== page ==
‘United Europe’ Must Confront Terror, Migration, Obama Saysby , , and
Obama announces 250 additional U.S. Special Forces to Syria
President chastises NATO members for low defense spending
President Barack Obama urged Europeans to hold together in the face of terrorism, upheaval in the Middle East and a migrant crisis, arguing that collective action is the only way for the continent to confront its challenges.
“If a unified peaceful, liberal, pluralistic, free-market Europe begins to doubt itself, begins to question the progress that’s been made over the last several decades, then we can’t expect the progress that’s just now taking hold in many places around the world will continue," Obama said in a speech at a trade fair in Hanover, Germany. "Instead we will be empowering those who argue that democracy can’t work."
He later met with the leaders of the U.K., France, Germany and Italy to discuss "the most urgent issues on the trans-Atlantic agenda," the White House said in a statement. The conversation, about two hours in length, covered the Syrian civil war and the European migrant crisis it has exacerbated, as well as political instability in Libya, Russia’s incursion into Ukraine and a trade agreement between the U.S. and European Union. The governments involved announced no new policies or strategies afterward.
While Obama announced that the U.S. would deploy an additional 250 military personnel to Syria to intensify the fight against Islamic State, European leaders made no similar commitments, German Chancellor Angela Merkel said after the meeting.
Obama’s speech, at the Hannover Messe, a convention for makers and users of industrial equipment, was the bookend for a visit to Europe that saw Obama attempt to bolster longtime political allies facing tough domestic debates over national unity.
In the U.K., Obama waded into an increasingly bitter referendum on whether to leave the European Union, urging voters to remain part of the group. In Germany, where Merkel has come under political strain after about 1 million refugees entered the country last year, Obama praised her leadership and morality.
On Monday, the president said the European Union was one of the greatest economic and political achievements in history.
“The United States and the entire world needs a strong and prosperous and democratic and united Europe," Obama said. "And perhaps you need an outsider, somebody who’s not a European, to remind you of the magnitude of what you have achieved."
Obama used the speech to announce the deployment of additional U.S. Special Forces personnel to Syria to augment the fight against Islamic State militants, and said he hoped other allies would increase their commitments to the conflict as the group loses territory.
“We need to do everything in our power to stop them,” Obama said. Europe has "sometimes been complacent about its own defense," he said, urging NATO members to all spend at least 2 percent of their gross domestic product on their militaries.
The U.S., the U.K., Greece, Estonia and Poland were the only NATO members which met that threshold in 2015, according to the alliance. Germany, the host for Obama’s speech, spent just 1.2 percent of GDP on defense.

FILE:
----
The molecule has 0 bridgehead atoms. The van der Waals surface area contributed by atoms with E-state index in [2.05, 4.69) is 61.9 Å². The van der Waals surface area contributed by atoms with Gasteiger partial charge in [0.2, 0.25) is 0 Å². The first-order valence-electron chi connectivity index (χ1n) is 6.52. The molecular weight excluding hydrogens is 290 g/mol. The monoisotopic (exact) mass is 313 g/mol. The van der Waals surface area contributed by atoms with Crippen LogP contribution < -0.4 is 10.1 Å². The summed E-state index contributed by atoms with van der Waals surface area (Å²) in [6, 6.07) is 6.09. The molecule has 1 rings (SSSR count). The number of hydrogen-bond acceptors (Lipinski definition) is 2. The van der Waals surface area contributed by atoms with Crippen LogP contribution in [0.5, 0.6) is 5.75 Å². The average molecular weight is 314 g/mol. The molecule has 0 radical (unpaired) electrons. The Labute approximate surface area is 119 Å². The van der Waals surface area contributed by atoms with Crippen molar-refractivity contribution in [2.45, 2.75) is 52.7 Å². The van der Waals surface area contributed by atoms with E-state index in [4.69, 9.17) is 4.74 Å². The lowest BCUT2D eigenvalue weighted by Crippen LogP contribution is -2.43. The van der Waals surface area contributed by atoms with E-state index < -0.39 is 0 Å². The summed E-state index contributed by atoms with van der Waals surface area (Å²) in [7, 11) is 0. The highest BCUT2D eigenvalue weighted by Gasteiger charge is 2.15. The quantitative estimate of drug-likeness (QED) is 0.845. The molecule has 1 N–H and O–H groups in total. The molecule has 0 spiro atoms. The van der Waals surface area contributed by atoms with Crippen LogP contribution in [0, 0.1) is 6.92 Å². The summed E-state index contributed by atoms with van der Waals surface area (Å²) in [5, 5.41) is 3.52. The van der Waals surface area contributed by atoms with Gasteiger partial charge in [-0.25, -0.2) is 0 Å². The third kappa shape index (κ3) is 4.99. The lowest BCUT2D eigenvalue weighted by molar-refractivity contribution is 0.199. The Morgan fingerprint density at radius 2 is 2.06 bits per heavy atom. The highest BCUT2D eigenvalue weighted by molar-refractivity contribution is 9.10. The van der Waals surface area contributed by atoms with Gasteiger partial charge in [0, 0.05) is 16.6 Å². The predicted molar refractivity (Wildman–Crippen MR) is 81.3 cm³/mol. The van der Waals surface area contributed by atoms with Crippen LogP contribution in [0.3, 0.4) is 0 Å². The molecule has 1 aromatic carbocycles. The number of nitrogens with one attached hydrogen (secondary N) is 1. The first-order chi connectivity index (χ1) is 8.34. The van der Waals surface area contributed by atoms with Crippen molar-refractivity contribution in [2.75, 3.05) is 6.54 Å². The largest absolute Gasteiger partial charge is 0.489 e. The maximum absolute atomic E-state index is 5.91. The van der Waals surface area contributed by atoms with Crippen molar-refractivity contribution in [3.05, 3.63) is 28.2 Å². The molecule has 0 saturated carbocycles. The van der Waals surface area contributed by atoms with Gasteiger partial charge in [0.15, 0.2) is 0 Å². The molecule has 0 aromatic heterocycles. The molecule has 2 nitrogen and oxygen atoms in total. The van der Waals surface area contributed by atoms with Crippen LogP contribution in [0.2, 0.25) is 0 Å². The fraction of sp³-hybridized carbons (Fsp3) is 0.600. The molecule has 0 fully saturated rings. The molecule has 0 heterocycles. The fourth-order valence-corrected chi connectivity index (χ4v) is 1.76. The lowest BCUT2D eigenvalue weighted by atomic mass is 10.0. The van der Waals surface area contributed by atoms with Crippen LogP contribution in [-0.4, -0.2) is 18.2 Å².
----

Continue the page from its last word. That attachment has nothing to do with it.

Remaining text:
Ben Rhodes, the president’s deputy national security adviser, described the Hanover remarks as also a bookend to Obama’s 2008 speech as a presidential candidate in Berlin, where he drew the largest crowd of his campaign and called for a return to collective multilateral action after the administration of President George W. Bush.
“The president is coming as the strongest ally of Europe to say we have complete confidence in Europe’s ability to confront these challenges,” Rhodes said.
Obama argued that his approach has been justified by the recovery from the financial crisis that began in 2007, the climate accord his administration struck in Paris last November, and the deal with Iran last year to curb the Islamic Republic’s nuclear program.
Those challenges may pale compared to Syria, where a five-year civil war has prompted a flood of migration to Europe and allowed the rise of Islamic State.
The move to increase U.S. Special Forces in Syria to a total of about 300 personnel comes as a fragile cease-fire in the civil war disintegrates, casting doubt on the possibility of a political solution to the conflict. That was the focus of the talks between Obama and the European leaders, Merkel said.
The limited force Obama is deploying allows him to maintain that he is refusing to insert substantial ground combat troops into the conflict and is instead bolstering training and assistance for local forces that have had success against Islamic State. The deployment comes about a week after Obama approved increasing U.S. forces stationed in Iraq and allowing them to move closer to the front lines of combat with Islamic State in that country.
Obama said the troops would not be "leading the fight on the ground."
"But they will be essential," he said, adding the forces would "keep up the momentum" against Islamic State.
The meeting with the European leaders will help shape the agenda for an upcoming NATO meeting in Warsaw, which will likely focus on the threat posed by Russia’s incursion into Ukraine. In his speech, Obama said the U.S. and Europe should continue sanctions against Russia until the full implementation of an agreement signed in Minsk to wind down the Ukrainian civil war. The sanctions have proven unpopular in some corners of Europe where retaliatory trade moves by Russia have strained economies still recovering from the recession.
The White House said the European leaders agreed with Obama to maintain the sanctions until the Minsk agreements are "fully implemented."